It’s time to revive the Tampa spirit and rescue the refugees our Australian neighbours have sent off to rot in hellish prison camps on remote islands like Nauru and Manus.It’s time to revive the Tampa spirit and rescue the refugees our Australian neighbours have sent off to rot in hellish prison camps on remote islands like Nauru and Manus.
A leaked United Nations refugee agency report says conditions on Manus are ‘equivalent to a maximum security prison’.
On Nauru the report says: ‘It appears that post traumatic distress disorder (PTSD) and depression have reached epidemic proportions . . . UNHCR anticipates that mental illness – distress and suicide will continue to escalate in the immediate and foreseeable future’.
The refugees are not only being treated cruelly and inhumanely by the Australians – but they’re also subject to random attacks by locals.
Adding to the insanity is that according to Labour senator Lisa Singh – who is on secondment to the United Nations agency – it is costing Australian taxpayers $610,000 per year per refugee to inflict this cruelty on the defenceless refugees.
(ed: this is a piece from the australian current affairs show ‘four corners’..)
They’re the human face of Australia’s tough border policies – the more than 100 refugee children living on Nauru.
‘We’re not criminals and we’re not dangerous. Can you tell us why are we still here?’ Child refugee
On Monday night Four Corners speaks to children and young people recognised as refugees – released from detention but trapped in limbo.
‘When people came here they were patient. No one is patient any more. They’re just waiting for a spark to explode’. Young refugee
In footage filmed for Four Corners and smuggled out of the country these children talk of their experiences over the last three years.
‘They showed the knife to us and they say don’t come here anymore. This is not your school – this is our school. This is our country. Go away from here.’ Child refugee
Both the Nauruan and Australian governments say they want the refugees moved on from Nauru but they have been unable to reach agreements on where else they could be sent.
‘They tell us ‘We will take you to another country’ – ‘You will stay here for one more month’ – ‘You will stay here for one more year.’ And then every time – lying’. Child refugee
While that stalemate continues many of these children are struggling to hang on to hope.
Human rights body says healthcare inadequate on island and suicide attempts – including among children – are common.
Amnesty International has condemned Australia’s offshore detention regime on Nauru as an ‘open-air prison’ and akin to ‘torture’ where refugees and and asylum seekers are attacked with impunity – healthcare is inadequate or non-existent and suicide attempts – including among children – are common.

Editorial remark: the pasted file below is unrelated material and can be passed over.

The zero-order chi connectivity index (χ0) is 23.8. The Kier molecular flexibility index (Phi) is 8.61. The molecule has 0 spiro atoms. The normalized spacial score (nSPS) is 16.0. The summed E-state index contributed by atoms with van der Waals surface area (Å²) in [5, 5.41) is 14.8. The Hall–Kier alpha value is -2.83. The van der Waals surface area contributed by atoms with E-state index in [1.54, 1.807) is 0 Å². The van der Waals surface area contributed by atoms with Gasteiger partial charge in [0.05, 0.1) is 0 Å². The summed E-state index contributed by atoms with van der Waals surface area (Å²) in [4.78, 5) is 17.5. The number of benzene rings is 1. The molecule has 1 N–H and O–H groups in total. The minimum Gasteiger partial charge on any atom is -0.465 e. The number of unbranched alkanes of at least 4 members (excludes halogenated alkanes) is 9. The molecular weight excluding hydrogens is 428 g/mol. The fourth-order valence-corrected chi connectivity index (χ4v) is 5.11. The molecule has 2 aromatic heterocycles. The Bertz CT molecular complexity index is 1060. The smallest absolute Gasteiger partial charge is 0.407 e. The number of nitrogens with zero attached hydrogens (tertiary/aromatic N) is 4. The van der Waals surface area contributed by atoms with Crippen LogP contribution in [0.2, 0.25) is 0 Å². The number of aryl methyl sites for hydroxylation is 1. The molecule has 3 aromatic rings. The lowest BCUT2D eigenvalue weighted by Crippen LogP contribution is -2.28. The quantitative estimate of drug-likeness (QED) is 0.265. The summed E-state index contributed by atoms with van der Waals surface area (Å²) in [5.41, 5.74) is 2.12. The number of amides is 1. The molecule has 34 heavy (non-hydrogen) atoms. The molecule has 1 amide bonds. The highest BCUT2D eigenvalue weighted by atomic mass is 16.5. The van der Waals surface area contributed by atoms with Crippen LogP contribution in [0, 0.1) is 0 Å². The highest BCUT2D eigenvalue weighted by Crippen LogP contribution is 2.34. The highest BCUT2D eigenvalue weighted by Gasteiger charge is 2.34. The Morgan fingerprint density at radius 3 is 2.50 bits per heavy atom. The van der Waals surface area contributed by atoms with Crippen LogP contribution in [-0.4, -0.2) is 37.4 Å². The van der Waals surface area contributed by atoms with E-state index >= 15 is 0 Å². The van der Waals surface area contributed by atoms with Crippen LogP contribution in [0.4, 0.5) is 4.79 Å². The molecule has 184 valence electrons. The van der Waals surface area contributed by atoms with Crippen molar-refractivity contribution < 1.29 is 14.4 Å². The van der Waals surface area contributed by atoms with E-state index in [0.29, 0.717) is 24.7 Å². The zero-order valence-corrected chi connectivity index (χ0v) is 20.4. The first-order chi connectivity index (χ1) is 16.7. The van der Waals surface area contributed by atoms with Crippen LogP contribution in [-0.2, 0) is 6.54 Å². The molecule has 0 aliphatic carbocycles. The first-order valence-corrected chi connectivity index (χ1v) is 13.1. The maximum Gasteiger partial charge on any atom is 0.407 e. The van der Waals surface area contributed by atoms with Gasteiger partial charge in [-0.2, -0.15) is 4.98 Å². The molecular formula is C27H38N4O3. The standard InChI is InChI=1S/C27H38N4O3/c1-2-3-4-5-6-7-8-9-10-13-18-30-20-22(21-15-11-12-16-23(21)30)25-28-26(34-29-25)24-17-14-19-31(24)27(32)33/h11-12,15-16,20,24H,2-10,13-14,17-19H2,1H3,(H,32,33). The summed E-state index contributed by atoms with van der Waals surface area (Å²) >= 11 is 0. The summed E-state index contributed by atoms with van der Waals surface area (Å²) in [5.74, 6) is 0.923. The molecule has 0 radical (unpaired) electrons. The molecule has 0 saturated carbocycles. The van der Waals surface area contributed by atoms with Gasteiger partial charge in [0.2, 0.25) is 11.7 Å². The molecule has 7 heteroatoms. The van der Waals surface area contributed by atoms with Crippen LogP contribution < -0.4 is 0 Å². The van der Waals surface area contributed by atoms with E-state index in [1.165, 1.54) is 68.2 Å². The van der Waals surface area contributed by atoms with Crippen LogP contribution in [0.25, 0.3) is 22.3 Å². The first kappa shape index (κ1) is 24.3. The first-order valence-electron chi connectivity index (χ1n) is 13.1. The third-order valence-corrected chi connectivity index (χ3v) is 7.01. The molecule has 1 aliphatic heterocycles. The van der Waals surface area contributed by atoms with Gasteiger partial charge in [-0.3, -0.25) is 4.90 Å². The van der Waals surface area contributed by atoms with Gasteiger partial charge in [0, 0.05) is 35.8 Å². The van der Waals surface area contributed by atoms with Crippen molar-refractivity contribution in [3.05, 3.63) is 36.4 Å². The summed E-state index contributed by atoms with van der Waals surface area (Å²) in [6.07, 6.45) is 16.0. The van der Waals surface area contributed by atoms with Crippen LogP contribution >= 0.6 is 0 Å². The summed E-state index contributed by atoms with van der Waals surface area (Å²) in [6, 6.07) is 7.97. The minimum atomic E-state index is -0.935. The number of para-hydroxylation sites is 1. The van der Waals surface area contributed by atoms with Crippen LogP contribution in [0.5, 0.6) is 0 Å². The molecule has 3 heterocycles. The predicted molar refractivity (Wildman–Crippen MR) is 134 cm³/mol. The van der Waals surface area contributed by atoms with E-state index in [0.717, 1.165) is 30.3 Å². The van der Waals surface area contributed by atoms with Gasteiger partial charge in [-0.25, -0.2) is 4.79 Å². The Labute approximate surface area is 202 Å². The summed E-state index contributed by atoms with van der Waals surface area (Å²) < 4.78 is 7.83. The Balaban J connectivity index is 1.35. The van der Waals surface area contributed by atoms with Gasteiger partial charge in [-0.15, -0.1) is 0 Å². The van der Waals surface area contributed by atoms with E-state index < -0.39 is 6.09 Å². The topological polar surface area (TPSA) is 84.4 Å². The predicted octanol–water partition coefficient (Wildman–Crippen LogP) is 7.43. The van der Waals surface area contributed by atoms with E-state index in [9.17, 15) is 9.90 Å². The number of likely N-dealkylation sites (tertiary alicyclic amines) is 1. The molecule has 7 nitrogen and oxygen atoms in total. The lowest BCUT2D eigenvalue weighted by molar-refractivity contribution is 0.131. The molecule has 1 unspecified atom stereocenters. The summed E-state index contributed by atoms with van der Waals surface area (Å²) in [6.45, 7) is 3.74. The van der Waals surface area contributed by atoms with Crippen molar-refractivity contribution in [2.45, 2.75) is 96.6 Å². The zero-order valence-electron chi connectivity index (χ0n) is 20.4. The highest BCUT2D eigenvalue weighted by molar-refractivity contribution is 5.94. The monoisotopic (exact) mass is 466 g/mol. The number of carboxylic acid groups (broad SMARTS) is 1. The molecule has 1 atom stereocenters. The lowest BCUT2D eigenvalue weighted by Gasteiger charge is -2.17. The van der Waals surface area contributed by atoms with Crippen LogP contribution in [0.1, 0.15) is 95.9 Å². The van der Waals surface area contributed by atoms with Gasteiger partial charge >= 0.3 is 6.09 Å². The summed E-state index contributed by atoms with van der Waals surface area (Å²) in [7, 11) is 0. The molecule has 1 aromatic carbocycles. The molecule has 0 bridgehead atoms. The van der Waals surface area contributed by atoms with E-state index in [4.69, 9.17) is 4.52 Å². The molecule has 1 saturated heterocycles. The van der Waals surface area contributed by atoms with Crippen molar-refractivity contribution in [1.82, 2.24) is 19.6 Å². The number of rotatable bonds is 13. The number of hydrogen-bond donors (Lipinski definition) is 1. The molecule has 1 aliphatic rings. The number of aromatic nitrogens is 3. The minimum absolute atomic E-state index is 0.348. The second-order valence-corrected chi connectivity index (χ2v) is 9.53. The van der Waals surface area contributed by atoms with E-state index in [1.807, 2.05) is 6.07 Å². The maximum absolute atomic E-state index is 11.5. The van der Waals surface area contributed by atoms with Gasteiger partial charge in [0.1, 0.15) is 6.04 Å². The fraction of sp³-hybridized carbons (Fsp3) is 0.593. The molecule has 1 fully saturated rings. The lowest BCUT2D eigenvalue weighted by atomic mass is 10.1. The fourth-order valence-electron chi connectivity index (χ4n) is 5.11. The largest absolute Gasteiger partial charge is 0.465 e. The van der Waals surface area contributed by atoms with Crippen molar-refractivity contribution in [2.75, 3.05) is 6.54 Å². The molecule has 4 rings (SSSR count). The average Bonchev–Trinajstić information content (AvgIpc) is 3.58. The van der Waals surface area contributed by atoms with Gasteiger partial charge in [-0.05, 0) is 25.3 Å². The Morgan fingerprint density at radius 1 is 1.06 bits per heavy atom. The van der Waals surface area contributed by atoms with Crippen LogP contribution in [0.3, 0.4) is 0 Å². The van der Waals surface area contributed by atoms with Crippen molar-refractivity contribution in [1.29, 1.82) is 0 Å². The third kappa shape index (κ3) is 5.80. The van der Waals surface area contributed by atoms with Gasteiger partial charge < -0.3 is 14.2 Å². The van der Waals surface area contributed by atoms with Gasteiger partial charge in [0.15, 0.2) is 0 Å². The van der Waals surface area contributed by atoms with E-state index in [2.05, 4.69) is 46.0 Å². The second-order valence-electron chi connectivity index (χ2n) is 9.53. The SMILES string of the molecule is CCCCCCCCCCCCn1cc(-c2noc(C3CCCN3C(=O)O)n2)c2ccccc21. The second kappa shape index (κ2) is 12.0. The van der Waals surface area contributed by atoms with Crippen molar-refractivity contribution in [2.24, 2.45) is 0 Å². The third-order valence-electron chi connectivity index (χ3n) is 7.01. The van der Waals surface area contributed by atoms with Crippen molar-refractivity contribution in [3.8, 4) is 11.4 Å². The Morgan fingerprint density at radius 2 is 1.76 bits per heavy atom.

Amnesty researchers visited the island in July and its new report of conditions has catalogued a series of interviews with 58 asylum seekers and refugees – Nauruan locals and Australian staff who work in the processing centre.
‘The Australian government had been very clear – including in public statements – about the purpose of this system – to deter people from seeking asylum in Australia] Amnesty International’s senior director for research, Dr Anna Neistat told the Guardian.
‘What we see in Nauru essentially amounts to torture – a system set up to cause deliberate harm to people’.
Beyond its Australian detention centres – photographer Sally McInerney captures another side of this tiny island nation.
Despite attracting intense international media scrutiny in recent years little is known about Nauru beyond its old phosphate mines and Australia’s detention centres.
Sally McInerney – daughter of pioneering Australian modernist female photographer Olive Cotton decided to capture a different view of this tiny Pacific island nation.
Taken from two trips in 2014 and 2015 this collection of starkly honest images – of local restaurants- swimming pools and brightly painted streets – help demystify life on Nauru.
Peter Young – who had responsibility for the mental health of asylum seekers in all Australian-run detention centres from 2011 to 2014 – says the Immigration Department told doctors it did not want to hear about mental harm caused by being detained.
‘We were repeatedly told … it was unacceptable to put in reports to the department that people’s mental health had been harmed by being in detention in Nauru’ he told a Senate committee investigating allegations of abuse at the facility.
Young – who has previously accused the department of covering up allegations of sexual abuse at the centre on Nauru – said he refused to change his reports on that advice.
His staff frequently complained their care was being undermined by pushback from the Immigration Department – he said.
He blames in part the ‘overriding concern’ of protecting the institution for abuse at the facility and claims medical recommendations were frequently not accepted and delayed.
He claimed the department told him medical recommendations to evacuate asylum seekers to Australia for treatment would ‘undermine’ the offshore detention policy – and allow access to lawyers.